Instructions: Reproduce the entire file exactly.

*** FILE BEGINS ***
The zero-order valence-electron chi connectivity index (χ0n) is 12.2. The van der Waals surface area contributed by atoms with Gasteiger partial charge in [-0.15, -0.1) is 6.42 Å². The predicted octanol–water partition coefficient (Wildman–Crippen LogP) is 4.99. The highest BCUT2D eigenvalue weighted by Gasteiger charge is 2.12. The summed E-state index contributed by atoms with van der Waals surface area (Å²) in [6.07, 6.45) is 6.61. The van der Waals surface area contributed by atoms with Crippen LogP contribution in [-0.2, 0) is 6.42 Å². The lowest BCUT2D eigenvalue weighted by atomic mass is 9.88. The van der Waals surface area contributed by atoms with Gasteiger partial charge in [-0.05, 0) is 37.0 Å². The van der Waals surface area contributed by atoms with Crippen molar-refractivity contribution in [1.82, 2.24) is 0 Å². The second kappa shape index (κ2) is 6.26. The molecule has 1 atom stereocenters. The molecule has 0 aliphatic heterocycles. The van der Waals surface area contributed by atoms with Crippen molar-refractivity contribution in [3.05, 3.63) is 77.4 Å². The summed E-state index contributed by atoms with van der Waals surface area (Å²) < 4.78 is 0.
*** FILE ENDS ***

The zero-order valence-electron chi connectivity index (χ0n) is 12.2. The van der Waals surface area contributed by atoms with Gasteiger partial charge in [-0.15, -0.1) is 6.42 Å². The predicted octanol–water partition coefficient (Wildman–Crippen LogP) is 4.99. The highest BCUT2D eigenvalue weighted by Gasteiger charge is 2.12. The summed E-state index contributed by atoms with van der Waals surface area (Å²) in [6.07, 6.45) is 6.61. The van der Waals surface area contributed by atoms with Crippen LogP contribution in [-0.2, 0) is 6.42 Å². The lowest BCUT2D eigenvalue weighted by atomic mass is 9.88. The van der Waals surface area contributed by atoms with Gasteiger partial charge in [-0.05, 0) is 37.0 Å². The van der Waals surface area contributed by atoms with Crippen molar-refractivity contribution in [1.82, 2.24) is 0 Å². The second kappa shape index (κ2) is 6.26. The molecule has 1 atom stereocenters. The molecule has 0 aliphatic heterocycles. The van der Waals surface area contributed by atoms with Crippen molar-refractivity contribution in [3.05, 3.63) is 77.4 Å². The summed E-state index contributed by atoms with van der Waals surface area (Å²) < 4.78 is 0.